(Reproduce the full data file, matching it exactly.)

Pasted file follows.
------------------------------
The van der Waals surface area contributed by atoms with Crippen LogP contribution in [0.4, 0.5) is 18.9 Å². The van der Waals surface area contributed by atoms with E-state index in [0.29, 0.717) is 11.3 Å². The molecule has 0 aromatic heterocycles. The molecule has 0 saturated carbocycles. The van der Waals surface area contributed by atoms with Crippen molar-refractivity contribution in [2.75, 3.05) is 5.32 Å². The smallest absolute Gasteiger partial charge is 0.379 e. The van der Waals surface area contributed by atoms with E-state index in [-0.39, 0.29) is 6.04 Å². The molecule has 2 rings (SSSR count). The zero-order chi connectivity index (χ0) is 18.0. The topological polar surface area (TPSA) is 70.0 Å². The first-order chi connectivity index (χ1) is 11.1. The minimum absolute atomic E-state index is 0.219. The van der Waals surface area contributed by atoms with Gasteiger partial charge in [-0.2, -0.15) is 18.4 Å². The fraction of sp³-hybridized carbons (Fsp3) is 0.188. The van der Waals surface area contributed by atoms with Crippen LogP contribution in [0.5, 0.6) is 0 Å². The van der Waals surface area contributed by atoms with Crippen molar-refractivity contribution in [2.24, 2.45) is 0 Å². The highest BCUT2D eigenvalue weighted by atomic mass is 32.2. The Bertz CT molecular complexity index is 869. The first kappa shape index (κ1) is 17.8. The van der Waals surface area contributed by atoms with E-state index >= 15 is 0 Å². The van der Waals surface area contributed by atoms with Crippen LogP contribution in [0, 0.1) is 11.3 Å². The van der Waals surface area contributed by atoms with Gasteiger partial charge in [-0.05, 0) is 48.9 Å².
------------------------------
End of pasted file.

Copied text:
The van der Waals surface area contributed by atoms with Crippen LogP contribution in [0.4, 0.5) is 18.9 Å². The van der Waals surface area contributed by atoms with E-state index in [0.29, 0.717) is 11.3 Å². The molecule has 0 aromatic heterocycles. The molecule has 0 saturated carbocycles. The van der Waals surface area contributed by atoms with Crippen molar-refractivity contribution in [2.75, 3.05) is 5.32 Å². The smallest absolute Gasteiger partial charge is 0.379 e. The van der Waals surface area contributed by atoms with E-state index in [-0.39, 0.29) is 6.04 Å². The molecule has 2 rings (SSSR count). The zero-order chi connectivity index (χ0) is 18.0. The topological polar surface area (TPSA) is 70.0 Å². The first-order chi connectivity index (χ1) is 11.1. The minimum absolute atomic E-state index is 0.219. The van der Waals surface area contributed by atoms with Gasteiger partial charge in [-0.2, -0.15) is 18.4 Å². The fraction of sp³-hybridized carbons (Fsp3) is 0.188. The van der Waals surface area contributed by atoms with Crippen LogP contribution in [0.5, 0.6) is 0 Å². The van der Waals surface area contributed by atoms with Crippen molar-refractivity contribution in [2.24, 2.45) is 0 Å². The highest BCUT2D eigenvalue weighted by atomic mass is 32.2. The Bertz CT molecular complexity index is 869. The first kappa shape index (κ1) is 17.8. The van der Waals surface area contributed by atoms with E-state index >= 15 is 0 Å². The van der Waals surface area contributed by atoms with Crippen LogP contribution in [0, 0.1) is 11.3 Å². The van der Waals surface area contributed by atoms with Gasteiger partial charge in [-0.05, 0) is 48.9 Å².